The False Sense of Security that Comes with Redundant Calendaring Systems
In my experience, almost all lawyers have redundant calendars in place. Often there’s a primary master calendar and some sort of backup, which could be anything from a digital backup to a secretary’s paper calendar. Some attorneys go even further. For example, in addition to a primary master calendar and some sort of backup, there may be a secretary’s paper calendar, a card-based tickler system for critical deadlines, and a calendar kept in reception. Here’s the problem, if your various redundant calendars are all created by copying everything from the primary master calendar, you’re creating a false sense of security because mistakes happen.
As backups, redundant calendars certainly have their place; however, their real value can only be realized when they are created independently from the primary master calendar. Understand that calendaring errors are behind a significant percentage of malpractice claims across the country. Data entry errors — be they an incorrectly entered date or a date that never made it into the calendar — are common.
With this in mind, ask yourself the following. If you or a member of your staff ever happened to incorrectly enter a date on the primary master calendar or failed to glean an important deadline from a document, are you confident either misstep would be caught? If your answer is no, adjustments need to be made.
While there is no one right way to catch calendaring errors, there are two common approaches that can work for any lawyer other than one who is a true solo with no staff. One approach is to assign calendaring responsibilities to two separate individuals. This could be you and a staff member or two separate staff members. Regardless, both individuals need to be responsible for independently maintaining separate calendaring systems. For example, you could choose to be responsible for maintaining your primary master calendar in Outlook and your secretary would be responsible for maintaining a separate paper calendar. Both individuals would need to see and work from original documents. In other words, there is to be no copying of critical deadlines off of the other’s calendar.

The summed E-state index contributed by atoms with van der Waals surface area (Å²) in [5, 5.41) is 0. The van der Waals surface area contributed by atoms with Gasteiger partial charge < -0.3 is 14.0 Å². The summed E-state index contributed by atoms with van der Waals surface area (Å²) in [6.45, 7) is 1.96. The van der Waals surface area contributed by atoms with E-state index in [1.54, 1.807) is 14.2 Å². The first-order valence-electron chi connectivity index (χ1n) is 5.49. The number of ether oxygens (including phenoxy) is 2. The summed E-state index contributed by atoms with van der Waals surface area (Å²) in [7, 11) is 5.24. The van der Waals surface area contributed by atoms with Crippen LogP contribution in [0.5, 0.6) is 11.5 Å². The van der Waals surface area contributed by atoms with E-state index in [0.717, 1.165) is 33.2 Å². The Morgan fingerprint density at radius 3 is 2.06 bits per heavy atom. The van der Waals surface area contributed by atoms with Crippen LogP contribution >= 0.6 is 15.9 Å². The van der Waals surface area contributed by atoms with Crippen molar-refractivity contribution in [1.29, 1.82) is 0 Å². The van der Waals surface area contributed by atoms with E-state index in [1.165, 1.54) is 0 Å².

The second approach is to have a second set of eyes independently review the accuracy of all calendared entries placed in the primary master calendar by the person responsible for maintaining that system. As above, the person designated with the second set of eyes would need to have in hand all original documents in order to make sure every important date was properly gleaned and accurately entered. By way of example, you might assign calendaring responsibilities to your paralegal. Once their work is completed, all original documents are given to you so you can double-check the accuracy of their calendaring efforts. Now one caution here. Perhaps it’s been eighteen months and, as the second set of eyes, you have yet to come across a data entry error, so you decide that you no longer need to continue reviewing your paralegal’s work because he knows what he’s doing. Resist the temptation to stop the review process for this reason because this process is about quality control, not competency. Again, mistakes happen.
Hopefully, you now appreciate the significant difference between redundant calendaring systems and independent-yet-redundant calendaring systems. With two people involved, the odds that both will make the same calendaring misstep are quite low. At the end of the day, it’s all about trying to catch the occasional data entry error in order to avoid having a critical deadline pass without your knowledge.
Now, one final thought for those of you who are true solos with no staff. I wish I could offer a third approach that might be of use to you. Unfortunately, I have yet to come up with one. The best I can do is to encourage you to prioritize the process. Create some sort of backup of your primary calendar because redundancy still has its place. Try not to calendar piecemeal throughout the day. Set time aside so you can focus on this critically important task and take your time. And last, but not least, double check that you have correctly identified and accurately entered all critical deadlines, preferably after allowing a little time to pass. You want to see it with fresh eyes.
Authored by: Mark Bassingthwaighte, Risk Manager
Since 1998, Mark Bassingthwaighte, Esq. has been a Risk Manager with ALPS, an attorney’s professional liability insurance carrier. In his tenure with the company, Mr. Bassingthwaighte has conducted over 1200 law firm risk management assessment visits, presented over 550 continuing legal education seminars throughout the United States, and written extensively on risk management, ethics, and technology. Mr. Bassingthwaighte is a member of the State Bar of Montana as well as the American Bar Association where he currently sits on the ABA Center for Professional Responsibility’s Conference Planning Committee. He received his J.D. from Drake University Law School.